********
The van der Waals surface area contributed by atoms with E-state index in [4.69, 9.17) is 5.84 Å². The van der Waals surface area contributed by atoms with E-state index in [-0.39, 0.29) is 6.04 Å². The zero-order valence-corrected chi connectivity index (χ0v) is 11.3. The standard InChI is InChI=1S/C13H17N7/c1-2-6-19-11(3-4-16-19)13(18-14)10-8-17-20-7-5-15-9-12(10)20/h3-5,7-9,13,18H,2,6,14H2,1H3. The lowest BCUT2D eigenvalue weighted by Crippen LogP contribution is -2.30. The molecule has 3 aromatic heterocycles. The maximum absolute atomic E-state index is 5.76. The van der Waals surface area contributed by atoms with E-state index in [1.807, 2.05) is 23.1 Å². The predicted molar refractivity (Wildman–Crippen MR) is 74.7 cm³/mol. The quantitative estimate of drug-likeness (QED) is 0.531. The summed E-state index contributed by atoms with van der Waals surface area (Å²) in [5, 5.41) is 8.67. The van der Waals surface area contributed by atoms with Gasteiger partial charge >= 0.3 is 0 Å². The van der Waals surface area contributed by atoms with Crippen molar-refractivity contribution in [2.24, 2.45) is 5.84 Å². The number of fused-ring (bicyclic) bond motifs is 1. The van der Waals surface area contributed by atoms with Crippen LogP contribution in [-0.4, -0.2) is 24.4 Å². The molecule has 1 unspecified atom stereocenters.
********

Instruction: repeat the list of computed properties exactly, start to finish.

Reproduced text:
The van der Waals surface area contributed by atoms with E-state index in [4.69, 9.17) is 5.84 Å². The van der Waals surface area contributed by atoms with E-state index in [-0.39, 0.29) is 6.04 Å². The zero-order valence-corrected chi connectivity index (χ0v) is 11.3. The standard InChI is InChI=1S/C13H17N7/c1-2-6-19-11(3-4-16-19)13(18-14)10-8-17-20-7-5-15-9-12(10)20/h3-5,7-9,13,18H,2,6,14H2,1H3. The lowest BCUT2D eigenvalue weighted by Crippen LogP contribution is -2.30. The molecule has 3 aromatic heterocycles. The maximum absolute atomic E-state index is 5.76. The van der Waals surface area contributed by atoms with E-state index in [1.807, 2.05) is 23.1 Å². The predicted molar refractivity (Wildman–Crippen MR) is 74.7 cm³/mol. The quantitative estimate of drug-likeness (QED) is 0.531. The summed E-state index contributed by atoms with van der Waals surface area (Å²) in [5, 5.41) is 8.67. The van der Waals surface area contributed by atoms with Gasteiger partial charge >= 0.3 is 0 Å². The van der Waals surface area contributed by atoms with Crippen molar-refractivity contribution in [2.24, 2.45) is 5.84 Å². The number of fused-ring (bicyclic) bond motifs is 1. The van der Waals surface area contributed by atoms with Crippen LogP contribution in [-0.4, -0.2) is 24.4 Å². The molecule has 1 unspecified atom stereocenters.